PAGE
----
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Week Ahead (4 October)



Monday, 4 October - Eurogroup to discuss 11th Surveillance Report on the Greek economy 

The Eurogroup of Eurozone finance ministers will meet today to discuss inter alia the latest enhanced surveillance report on the Greek economy.  The report, issued on 22 September, discusses the progress made in implementing reform commitments delivered by Greece under the European Stability Mechanism programme in June 2018.  Where sufficient progress has been made the Greek government will be eligible for debt-relief measures, although Greece will not be able to avail of these measures until after the 12th surveillance report, scheduled for November.  

  

The most recent report provided a positive update on the Greek recovery, noting a 4.5% and 3.4% increase on GDP on a quarter-by-quarter basis in the first and second quarters of 2021, despite a later than planned reopening of the economy after the pandemic.   

W/C Monday, 4 October - Irish government to consider backing OECD agreement on global minimum corporation tax rate

The Irish Minister for Finance, Paschal Donohoe, has said that the Irish government may make a decision on whether it will back the OECD-level agreement on minimum taxation for corporates this week.  Ireland has come under pressure to sign up to the deal, which would impose a minimum corporate tax level of 15% across the globe. As a reminder, Ireland's corporation tax rate has stood at 12.5% since 2003 and is widely seen as an important factor in the decision of many multinational companies to set up in the country.   

Speaking on national radio last week, Donohoe said that the Government was waiting for a revised proposal from the OECD.  Ireland is keen to ensure certainty about potential future increases in the rate of the proposed tax.  To that end, it wants the text of the agreement amended to read "15%" rather than "at least" 15%, which it regards as a reference to future increases.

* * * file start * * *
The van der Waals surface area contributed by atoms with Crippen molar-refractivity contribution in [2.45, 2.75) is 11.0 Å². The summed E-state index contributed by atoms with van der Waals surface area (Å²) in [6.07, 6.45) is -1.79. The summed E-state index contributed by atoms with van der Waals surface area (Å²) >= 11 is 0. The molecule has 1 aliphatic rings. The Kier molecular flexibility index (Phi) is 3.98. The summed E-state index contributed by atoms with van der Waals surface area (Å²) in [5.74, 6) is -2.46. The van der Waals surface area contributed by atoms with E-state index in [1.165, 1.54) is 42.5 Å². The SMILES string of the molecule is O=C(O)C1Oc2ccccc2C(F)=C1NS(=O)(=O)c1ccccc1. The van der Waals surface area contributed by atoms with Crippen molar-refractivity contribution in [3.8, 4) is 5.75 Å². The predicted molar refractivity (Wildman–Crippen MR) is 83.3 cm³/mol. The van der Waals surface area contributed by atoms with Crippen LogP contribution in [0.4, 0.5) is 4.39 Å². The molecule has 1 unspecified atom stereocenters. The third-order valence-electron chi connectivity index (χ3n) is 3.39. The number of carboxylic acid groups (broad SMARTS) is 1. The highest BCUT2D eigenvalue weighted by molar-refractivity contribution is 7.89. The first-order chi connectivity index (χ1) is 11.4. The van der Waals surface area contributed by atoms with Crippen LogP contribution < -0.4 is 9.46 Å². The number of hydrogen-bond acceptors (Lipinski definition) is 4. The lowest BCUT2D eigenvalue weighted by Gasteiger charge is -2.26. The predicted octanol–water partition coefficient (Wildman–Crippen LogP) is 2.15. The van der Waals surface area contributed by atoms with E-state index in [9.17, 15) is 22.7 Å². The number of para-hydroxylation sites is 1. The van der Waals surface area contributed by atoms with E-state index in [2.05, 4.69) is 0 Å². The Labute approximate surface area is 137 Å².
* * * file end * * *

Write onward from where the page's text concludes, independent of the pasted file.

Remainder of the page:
Tuesday, 5 October - ECOFIN to discuss latest recovery and resilience fund roll-out

The Economic and Financial Affairs Council will meet on Tuesday.  On the agenda is an update on the roll-out of the Recovery and Resilience Facility as member states begin to put their spending plans into action.  The Council is likely to sign off on Malta's plan, which has been approved by the Commission already, during the meeting.  18 Member States have now been approved by the Commission and the Council.   

Last week the Commission introduced secondary legislation outlining how member states should report on their progress in implementing agreed spending and reforms under their individual recovery plans.  In order to access future tranches of funding, member states will be required to report twice a year on milestones reached, detailing how much money they have spent and what it has been spent on.  The European Parliament and Council have two months in which to raise objections to the proposed methodology; in the absence of objections it will become operational at the beginning of December.   

Wednesday, 6 October - European Parliament debate on recovery plans ahead of Polish Court ruling on whether EU law has precedence over the Polish constitution 

The European Parliament will hold a plenary debate on Wednesday on recovery plans which have yet to be approved by the Commission.  The debate will focus on Hungary and Poland, and is being held on foot of a request from the liberal Renew group, whose leader, Dacian Cioloş MEP, said last week that the Commission should use its clout to "force Orbán to fix Hungary's most egregious corruption problem".  A deadline for a decision on the country's access to European funds passed last week. 

The recovery plans of Hungary and Poland are yet to be approved by the European Commission, which has concerns over rule of law conditions in both countries.  

In Poland, meanwhile, a Constitutional Tribunal is due to make a ruling on Thursday on whether EU law has precedence over the Polish constitution.  In June the Constitutional Court ruled that measures imposed by the European Court of Justice in relation to Polish judicial reforms were ultra vires, raising serious questions about Poland’s future in the EU as it challenges the core EU value of the supremacy of EU law over the domestic laws in place in member states.  

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